December 08, 2017

Kate Steinle

Kate Steinle

“Down with reason—up with feeling!” This sentimental motto might be the ruling principle of our failed democratic experiment. Where there is great wealth, there is usually decadence and foolishness, and since the Second World War, America has known historically unprecedented wealth. Our excess of comfort and ease has culminated in a blind sentimentalism, now a threat to the nation’s survival. Of course, in harder times—more natural and less artificial times—the constant subordination of reason to feeling, which now happens even in regard to the most fundamental issues, is simply not possible: Perceptions and judgments are grounded in the basic struggles of animal life.

Events in recent years have shown that our tremendous material well-being has come at a terrible cost. For example, the tragic fate of Kate Steinle. She was just 32 when she was shot down by a bullet that ricocheted off the ground on July 1, 2015, at Pier 14 in San Francisco. The trigger was pulled by Jose Ines Garcia Zarate, a Mexican illegal immigrant and drug dealer who had already been deported five times. His defense claimed that he had found the gun—which had been stolen days earlier from the car of a U.S. Bureau of Land Management ranger—and that it accidentally went off in his hand. Prosecutors argued that he brought the gun to Pier 14 in order to play a “secret version of Russian roulette.” Garcia Zarate, in any event, was found not guilty of murder, manslaughter, and assault with a firearm. Convicted only of being a felon in possession of a firearm, he faces sixteen months to three years in jail. Will he be deported? Nobody knows, yet. If he is, will he return to wreak more havoc? Given his history, probably.

Indeed, having completed a federal sentence in March 2015 for his sixth felonious reentry into the U.S., Garcia Zarate had been sent to the San Francisco County Jail to serve time for a marijuana charge from which he had fled two decades earlier. Immigration and Customs Enforcement (ICE) requested that when Ross Mirkarimi, the San Francisco sheriff, released Garcia Zarate after his sentence, Mirkarimi would inform ICE so that federal agents could retrieve him for his sixth deportation. But the sheriff ignored both the marijuana charge and the ICE detainer request because, per the city’s recalcitrant “sanctuary” policy, police do not notify ICE of a criminal illegal alien’s release date or detain him for ICE to pick up. And so, only four months after Mirkarimi let Garcia Zarate go, the derelict fatally shot the young beauty Kate Steinle, her father watching her die in his arms. “Help me, Dad,” were her last words.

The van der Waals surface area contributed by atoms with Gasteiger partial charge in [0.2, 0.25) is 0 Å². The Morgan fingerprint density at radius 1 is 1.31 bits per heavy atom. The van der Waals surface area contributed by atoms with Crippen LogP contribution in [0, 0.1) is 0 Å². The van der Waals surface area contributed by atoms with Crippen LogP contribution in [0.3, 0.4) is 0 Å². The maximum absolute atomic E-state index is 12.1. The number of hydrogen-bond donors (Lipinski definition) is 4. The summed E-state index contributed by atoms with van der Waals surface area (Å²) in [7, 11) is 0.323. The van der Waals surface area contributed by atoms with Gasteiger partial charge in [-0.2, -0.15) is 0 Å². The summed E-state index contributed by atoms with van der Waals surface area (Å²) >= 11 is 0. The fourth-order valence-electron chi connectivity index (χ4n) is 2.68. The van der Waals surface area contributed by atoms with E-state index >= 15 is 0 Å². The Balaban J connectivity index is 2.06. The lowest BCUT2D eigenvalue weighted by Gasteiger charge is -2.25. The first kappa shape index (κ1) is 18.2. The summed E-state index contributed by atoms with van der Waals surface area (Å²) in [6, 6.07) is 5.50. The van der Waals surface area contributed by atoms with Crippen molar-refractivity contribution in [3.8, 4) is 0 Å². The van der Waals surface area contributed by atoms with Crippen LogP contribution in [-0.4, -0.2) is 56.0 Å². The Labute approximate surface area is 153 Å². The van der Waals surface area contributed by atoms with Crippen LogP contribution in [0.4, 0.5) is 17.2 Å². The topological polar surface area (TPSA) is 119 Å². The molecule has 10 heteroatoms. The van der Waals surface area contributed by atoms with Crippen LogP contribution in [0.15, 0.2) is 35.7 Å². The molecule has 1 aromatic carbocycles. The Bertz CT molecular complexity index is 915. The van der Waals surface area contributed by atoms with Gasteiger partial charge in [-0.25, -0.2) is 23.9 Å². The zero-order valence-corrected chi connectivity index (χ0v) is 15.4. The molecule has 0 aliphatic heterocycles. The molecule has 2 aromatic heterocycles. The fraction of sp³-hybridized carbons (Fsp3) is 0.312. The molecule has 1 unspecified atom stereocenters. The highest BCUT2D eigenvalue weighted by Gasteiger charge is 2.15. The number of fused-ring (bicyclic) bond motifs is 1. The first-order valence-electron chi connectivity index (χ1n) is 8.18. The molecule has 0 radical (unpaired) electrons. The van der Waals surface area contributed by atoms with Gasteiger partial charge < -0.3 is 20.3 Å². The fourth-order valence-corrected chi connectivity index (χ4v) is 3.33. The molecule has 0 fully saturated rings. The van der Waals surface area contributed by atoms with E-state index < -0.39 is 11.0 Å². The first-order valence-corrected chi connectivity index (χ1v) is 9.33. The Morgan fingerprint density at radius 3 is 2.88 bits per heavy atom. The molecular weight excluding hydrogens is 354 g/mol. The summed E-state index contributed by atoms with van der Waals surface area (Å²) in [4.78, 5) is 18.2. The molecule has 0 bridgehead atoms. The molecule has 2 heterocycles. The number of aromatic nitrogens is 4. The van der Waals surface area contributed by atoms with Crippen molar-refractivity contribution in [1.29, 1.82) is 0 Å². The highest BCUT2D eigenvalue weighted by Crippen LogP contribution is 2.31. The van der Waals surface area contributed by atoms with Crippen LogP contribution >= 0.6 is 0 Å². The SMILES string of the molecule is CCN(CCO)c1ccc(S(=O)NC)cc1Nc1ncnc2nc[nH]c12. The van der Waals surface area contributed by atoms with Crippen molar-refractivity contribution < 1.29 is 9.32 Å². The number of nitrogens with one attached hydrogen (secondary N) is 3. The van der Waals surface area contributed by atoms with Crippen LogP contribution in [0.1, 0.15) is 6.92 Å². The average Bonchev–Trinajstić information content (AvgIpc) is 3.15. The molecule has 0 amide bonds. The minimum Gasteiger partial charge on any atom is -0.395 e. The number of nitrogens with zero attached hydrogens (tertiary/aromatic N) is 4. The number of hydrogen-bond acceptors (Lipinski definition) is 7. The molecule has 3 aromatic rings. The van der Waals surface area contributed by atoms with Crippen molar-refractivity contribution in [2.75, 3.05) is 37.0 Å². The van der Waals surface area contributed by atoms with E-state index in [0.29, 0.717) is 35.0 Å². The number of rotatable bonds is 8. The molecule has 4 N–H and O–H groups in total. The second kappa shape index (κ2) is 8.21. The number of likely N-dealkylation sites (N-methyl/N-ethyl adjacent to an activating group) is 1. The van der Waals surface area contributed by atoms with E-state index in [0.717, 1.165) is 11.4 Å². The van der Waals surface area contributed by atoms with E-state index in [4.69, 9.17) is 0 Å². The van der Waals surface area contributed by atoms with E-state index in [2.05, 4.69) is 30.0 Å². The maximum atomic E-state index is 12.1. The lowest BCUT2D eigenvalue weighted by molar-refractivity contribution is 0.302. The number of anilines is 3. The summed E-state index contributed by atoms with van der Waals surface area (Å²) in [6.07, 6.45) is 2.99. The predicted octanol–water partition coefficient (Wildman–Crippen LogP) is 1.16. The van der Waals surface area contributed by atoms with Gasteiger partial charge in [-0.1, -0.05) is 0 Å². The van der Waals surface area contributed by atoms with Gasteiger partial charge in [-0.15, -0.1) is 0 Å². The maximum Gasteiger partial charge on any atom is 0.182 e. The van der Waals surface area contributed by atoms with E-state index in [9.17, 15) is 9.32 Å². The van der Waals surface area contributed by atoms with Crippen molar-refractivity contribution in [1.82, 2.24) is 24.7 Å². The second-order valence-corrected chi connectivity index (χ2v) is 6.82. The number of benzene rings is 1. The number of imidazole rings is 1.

“Charity is a virtue, but like feeling in general, it is dangerous if thoughtless.”

According to public defender Francisco Ugarte, who runs the immigration unit at the San Francisco Public Defender’s Office, “Nothing about Mr. Garcia Zarate’s ethnicity, nothing about his immigration status, nothing about the fact that he is born in Mexico had any relevance as to what happened on July 1, 2015.” Now, these words are just what we should expect from Ugarte; as he says in his profile at the Central American Resource Center (CARECEN), “he advises criminal defenders how to avoid adverse immigration consequences for non-citizens during the plea bargain process.” The italics, which are mine, highlight the deliberately evasive language. Translated into plain and direct English, the sentence means: “I help illegal aliens—including criminals—to evade justice and deportation for their crimes.” Ugarte is an egregious liar. Anyone can see that the case is essentially about immigration policy, because Steinle would still be alive if San Francisco—the mecca of sentimentalism and identity politics—were not in flagrant defiance of federal immigration law.